So, it's really about shutting up Tom Mowdy, rather than the claimed actions of individuals in the cohort group that were not sued. Her lawsuit brief claims the “cohorts” included Mr. Herbert Brinkmeyer, Councilmen Robert Garcia and Chris Gonzales, and “others.”
Lopez sued, through her incorporated mowing business, and cannot produce evidence that Tom Mowdy has ever written or spoken a derogatory word about her mowing business. There is no such evidence.
Legal discovery showed there were no meetings, no phone texts, no phone discussions, no emails, and no disparaging or defaming communications about her mowing business by, or from Tom Mowdy, to, or with, anyone, ever. So, her lawsuit could only point at his writings that were limited to civil and factually supported discussions of her political behavior. Those articles are all available on Tom Mowdy’s Facebook page and website, www.tommowdy.com.
Tom Mowdy has only written about and discussed Councilwoman Lopez’s admitted public official “Conflict of Interest” and she claimed to the court that was the same as writing or talking about her business and therefore caused her business to lose the contract. Her lawyer made the same representation to the City Council. Councilwoman Lopez does not want to recognize her political behavior is subject to free political discourse and public debate.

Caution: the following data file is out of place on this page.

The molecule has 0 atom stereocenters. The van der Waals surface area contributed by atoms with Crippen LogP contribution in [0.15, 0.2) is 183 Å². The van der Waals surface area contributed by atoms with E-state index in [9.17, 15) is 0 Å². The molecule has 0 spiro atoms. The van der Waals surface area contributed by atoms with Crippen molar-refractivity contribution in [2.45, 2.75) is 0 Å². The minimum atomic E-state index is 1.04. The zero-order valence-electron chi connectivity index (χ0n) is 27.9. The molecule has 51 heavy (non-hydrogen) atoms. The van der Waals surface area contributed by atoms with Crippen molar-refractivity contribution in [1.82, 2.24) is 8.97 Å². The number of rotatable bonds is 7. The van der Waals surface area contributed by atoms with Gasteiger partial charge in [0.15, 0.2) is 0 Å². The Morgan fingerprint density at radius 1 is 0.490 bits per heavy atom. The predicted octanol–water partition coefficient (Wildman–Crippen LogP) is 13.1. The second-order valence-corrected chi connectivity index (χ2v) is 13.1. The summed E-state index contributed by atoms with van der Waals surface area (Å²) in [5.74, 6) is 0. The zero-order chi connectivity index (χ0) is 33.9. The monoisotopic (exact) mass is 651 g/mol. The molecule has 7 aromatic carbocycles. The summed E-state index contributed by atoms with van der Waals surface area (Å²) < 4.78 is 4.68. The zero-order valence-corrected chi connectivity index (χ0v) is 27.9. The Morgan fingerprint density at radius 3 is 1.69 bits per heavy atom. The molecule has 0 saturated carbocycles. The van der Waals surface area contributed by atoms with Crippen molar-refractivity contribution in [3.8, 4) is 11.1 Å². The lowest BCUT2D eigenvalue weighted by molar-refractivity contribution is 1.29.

Lopez’s brief, to the court, did not mention that her lawyer filed the lawsuit and then, two days later, personally addressed the Taylor City Council and insulted and threatened the two Councilmembers she attacked in the lawsuit. After being insulted and threatened, they both voted against the contract. That event was captured on the January 12, 2017, Taylor City Council meeting video, Item 7, part 2, beginning at time mark 53:53. (This link has a partial written extract of the January 12, Council meeting with time marks annotated.)